How Much Salt Intake is Too Much?

Healthy Living

August 15, 2017

There’s plenty of research out there that tells you that it’s important to watch your salt intake or it can result in high blood pressure, congestive heart failure, kidney disease, cirrhosis and a host of other chronic diseases that can be life threatening. But on the other hand, salt is not necessarily the enemy and is an important part of a healthy chemical balance your body needs to survive. Finding the perfect salt balance is the key to your having good overall health and mental wellness.

How Much Salt Is Healthy In Your Diet

According to leading health experts on dietary requirements, such as the National Academy of Sciences, the American Heart Association and the National High Blood Pressure Education Program, the right amount of salt in your daily diet shouldn’t exceed more than 2,400 milligrams a day.

The idea of this recommendation is to prevent excessive levels of sodium in your diet, rather than later having to put people with high sodium levels on a salt restricted diet due to overconsumption. Many people prefer this approach rather than being put on a low sodium diet which people often have difficulty following. By eating less processed foods and through watching how much salt you add to your meals, both in preparing and consumption at the table, experts agree you can easily stay within the daily recommendations.

However, it should be noted that your physician may prescribe a salt restricted diet of less than 2,400 milligrams a day due to certain health conditions you may have.

How Sodium Gets In Your Daily Diet

Typically, Americans consume 75% of the sodium in their diets from the foods they eat, in particular processed foods, and that’s before adding salt to your food at the table or in cooking. By the way, nearly two-thirds of people studied said they do add salt to their food at the table and/or in the cooking process for seasoning purposes (taste).

It’s approximated that 20 percent of the sodium in your diet comes from seasoning in cooking or at the table. But most of the sodium in your diet (75%) stems from the way the foods you’re eating are being processed (with salt); i.e. processed grains, meats (especially processed deli lunch meats), poultry, fish, nuts, dry beans, and eggs (water treatment and medications account for the rest of the sodium in American diets). Meals that’re considered “combination” entrees, like spaghetti with a meat sauce or pizza (with a meat topping) account for most of the increased sodium content in our diets. So it’s important to be mindful of the salt content of each food, but also what the sodium level will be when combining foods for an entrée.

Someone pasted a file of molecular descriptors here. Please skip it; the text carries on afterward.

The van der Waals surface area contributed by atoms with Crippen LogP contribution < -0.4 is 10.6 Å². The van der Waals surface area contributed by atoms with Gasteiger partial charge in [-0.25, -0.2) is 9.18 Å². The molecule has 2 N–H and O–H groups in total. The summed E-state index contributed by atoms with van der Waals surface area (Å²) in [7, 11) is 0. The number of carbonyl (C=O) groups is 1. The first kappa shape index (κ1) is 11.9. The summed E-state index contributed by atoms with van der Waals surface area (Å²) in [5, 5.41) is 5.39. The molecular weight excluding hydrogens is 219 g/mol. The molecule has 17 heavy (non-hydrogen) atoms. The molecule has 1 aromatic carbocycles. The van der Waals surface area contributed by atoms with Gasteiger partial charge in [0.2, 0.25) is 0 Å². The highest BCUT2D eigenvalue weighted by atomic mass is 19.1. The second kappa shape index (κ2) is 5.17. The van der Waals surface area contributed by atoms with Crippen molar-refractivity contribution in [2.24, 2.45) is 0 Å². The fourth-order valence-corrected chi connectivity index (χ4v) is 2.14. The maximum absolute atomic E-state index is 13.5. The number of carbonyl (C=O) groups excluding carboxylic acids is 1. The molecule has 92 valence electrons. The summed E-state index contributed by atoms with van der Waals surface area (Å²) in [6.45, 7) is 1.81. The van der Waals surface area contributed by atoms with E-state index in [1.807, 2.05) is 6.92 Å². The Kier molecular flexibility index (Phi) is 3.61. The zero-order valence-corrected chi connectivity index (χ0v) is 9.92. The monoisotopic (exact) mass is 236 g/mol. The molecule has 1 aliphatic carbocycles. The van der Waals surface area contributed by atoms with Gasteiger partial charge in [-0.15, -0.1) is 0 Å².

The Truth About Sea Salt

Health gurus and healthy eating chefs have been promoting sea salt as a healthier form of sodium in your diet, some seeming even freer with their use of sea salt than regular table salt. The truth of the matter is they both contain the same amounts of sodium! Don’t be fooled. Sea salt doesn’t give you the freedom of a heavy hand when it comes to seasoning or cooking with sea salt, your sodium restrictions remain the same no matter which form of salt you’re using.

Other Sources Of Salt In Your Diet

Condiments are another (hidden) source of sodium that you need to make yourself more aware of. Many people don’t take into consideration the high salt content of the condiments they add to recipes or prepared foods, such as; 1 tablespoon of brown or yellow mustard contains 200 mgs of sodium, or worse yet, soy sauce it’s got 1,000 milligrams of salt in a tablespoon! Be informed on the tasty condiments that’re also high in sodium, it’ll help you regulate your sodium intake.

And one more, don’t forget that sodium is also found in many of the beverages you drink too, including water. Salt can be found in most beverages to a greater or lesser degree; some may surprise you while others you would likely expect to be high in sodium, such as a margarita with a whopping 950 mgs of salt.

Below is the salt content of common beverages Americans typically consume: (8 fl oz serving or 1 cup)

  • Margarita (salt rimmed glass): 950 mgs
  • Bloody Mary: 249 mgs
  • Energy Drinks: 202 mgs
  • Chocolate milk (reduced fat): 165 mgs
  • Milk Shake: 154 mgs
  • Soy milk: 135 mgs
  • Milk (nonfat): 127 mgs
  • Milk (1% low fat): 107 mgs
  • Milk (2% reduced fat) 100 mgs
  • Whole Milk: 98 mgs
  • Café Latte Drinks: 63 mgs
  • Cappuccino: 50 mgs
  • Coffee: 5 mgs
  • Tea: 7 mgs
  • Ice Cream Soda: 58 mgs
  • Diet Soda: 38 mgs
  • Root Beer: 32 mgs
  • Soda: 10 mgs
  • Fruit Smoothie: 28 mgs
  • Beer: 10 mgs
  • White Wine: 12 mgs
  • Water: 5 mgs

Sodium is Essential in Proper Amounts

Your body requires sodium to function properly. Without the necessary amount of salt intake on a daily basis many of your organs can be affected and not function optimally. Sodium helps your body:

  • Enables you to maintain the proper balance of fluids in your body
  • Assists in transmitting nerve impulses
  • Has an influence on the contraction and relaxation of your muscles

As mentioned above, leading health experts all state that Americans should limit their daily sodium intake to no more than 2,400 milligrams, which most Americans typically exceed. And while sodium is an essential nutritional/metabolic requirement your body needs to function properly, too much salt can have serious health consequences.

Reading food and beverage labels and being mindful of the salt content you put both in and on your food is an easy method of maintaining a healthy balance of salt in your diet and the beverages you choose to consume. Strike up a healthy salt balance and you may live a longer, healthier life.